Facebook is the ringleader in a movement to drive down datacenter, telecom, and networking costs. Here’s why Facebook has won over IT partners via an open source approach.
Facebook is increasingly wielding influence on the infrastructure design that stretches from the fiber optic cables to the datacenter to the last mile of your home. And it’s using an open source approach to rally a vast ecosystem that’ll follow its lead.
In the future, it’s highly likely that Facebook will influence the behind-the-scenes network designs as well as datacenter architecture that’ll run your business. And, presumably, Facebook’s open source and white-box approach will drive costs down.
The progress of the Open Compute Project is fairly well known. Facebook has outlined how it approaches its datacenters and designs its servers and infrastructure. Sure, these designs revolve around Facebook’s use cases, but they increasingly apply to more enterprises that have to operate at web scale.
And now Facebook is taking its Open Compute Project mojo into the Telecom Infrastructure Project. The Open Compute Project took years to land key cloud partners such as Microsoft and Google. The Telecom Infra Project has hit the ground running with partners such as Accenture, Hewlett Packard Enterprise, Broadcom, Cisco, Juniper, and a host of others.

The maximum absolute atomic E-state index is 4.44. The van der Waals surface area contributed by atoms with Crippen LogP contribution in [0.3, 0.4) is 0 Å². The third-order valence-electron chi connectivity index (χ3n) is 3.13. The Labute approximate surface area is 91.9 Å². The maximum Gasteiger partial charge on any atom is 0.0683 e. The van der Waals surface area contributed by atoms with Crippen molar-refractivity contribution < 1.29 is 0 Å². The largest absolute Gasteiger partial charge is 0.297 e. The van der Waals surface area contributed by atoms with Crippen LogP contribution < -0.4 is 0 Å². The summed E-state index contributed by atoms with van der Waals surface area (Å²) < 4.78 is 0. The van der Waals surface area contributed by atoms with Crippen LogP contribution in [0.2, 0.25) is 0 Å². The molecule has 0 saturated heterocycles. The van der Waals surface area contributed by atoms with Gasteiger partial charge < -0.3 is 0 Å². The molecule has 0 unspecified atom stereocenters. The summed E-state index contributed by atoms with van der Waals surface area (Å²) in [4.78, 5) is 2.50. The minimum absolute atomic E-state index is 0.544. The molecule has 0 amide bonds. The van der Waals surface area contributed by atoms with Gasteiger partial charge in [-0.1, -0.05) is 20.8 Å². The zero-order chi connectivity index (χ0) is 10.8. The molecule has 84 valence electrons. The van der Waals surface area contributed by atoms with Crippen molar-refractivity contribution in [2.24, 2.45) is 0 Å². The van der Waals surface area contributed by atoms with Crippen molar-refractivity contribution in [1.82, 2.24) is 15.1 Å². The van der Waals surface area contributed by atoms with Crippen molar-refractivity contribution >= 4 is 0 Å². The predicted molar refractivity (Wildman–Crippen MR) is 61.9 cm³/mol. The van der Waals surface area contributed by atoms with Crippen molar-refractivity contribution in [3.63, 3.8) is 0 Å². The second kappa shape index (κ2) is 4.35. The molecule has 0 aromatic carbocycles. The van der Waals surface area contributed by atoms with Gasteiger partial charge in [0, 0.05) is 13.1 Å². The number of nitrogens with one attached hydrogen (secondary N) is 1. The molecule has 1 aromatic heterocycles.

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Add it up and it’s clear Facebook’s approach has given it a lot of voice in how cloud datacenters are designed. It’s also worth noting that Facebook’s capital spending relative to hyperscale cloud providers is sizable, but the social network’s influence is still punching above its wallet (not that $1 billion or so in capital expenses a quarter is chump change).
According to Stifel, Facebook will spend $4.5 billion on capital expenditures in 2016, up from $2.5 billion in 2015.
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So how did Facebook grow this influence? Here are a few reasons:
Facebook has leveraged open source well largely because it is a customer and not a vendor. Facebook has a core competency in running its own infrastructure, but isn’t trying to sell you a cloud service or hardware. Facebook is looking to squeeze costs via commodity hardware and automation just like enterprises are. Facebook and enterprise customer interests are aligned.
The inclination to throw designs, intellectual property, and architectural models in open source projects have won Facebook a lot of credibility in datacenter circles.
Facebook spends a ton on infrastructure. Why would a vendor play along with Facebook? Perhaps a technical partner will sell Facebook servers, routers, and switches under a white box arrangement. Even with squeezed margins, the volume may make up the profit difference with Facebook as a customer. The other reason vendors play well with Facebook: they can learn new approaches from the ecosystem and then add their value-added intellectual property to it.
Now we all know what’s in it for Facebook. By collaborating with the major datacenter and telecom players, Facebook can influence the next-generation infrastructure to enable everything from artificial intelligence and machine learning (yes, the company open sources a lot of that too) to Oculus virtual reality advertising.
However, the argument is easy to make that Facebook’s approach to influencing enterprise infrastructure will have far more pros than cons.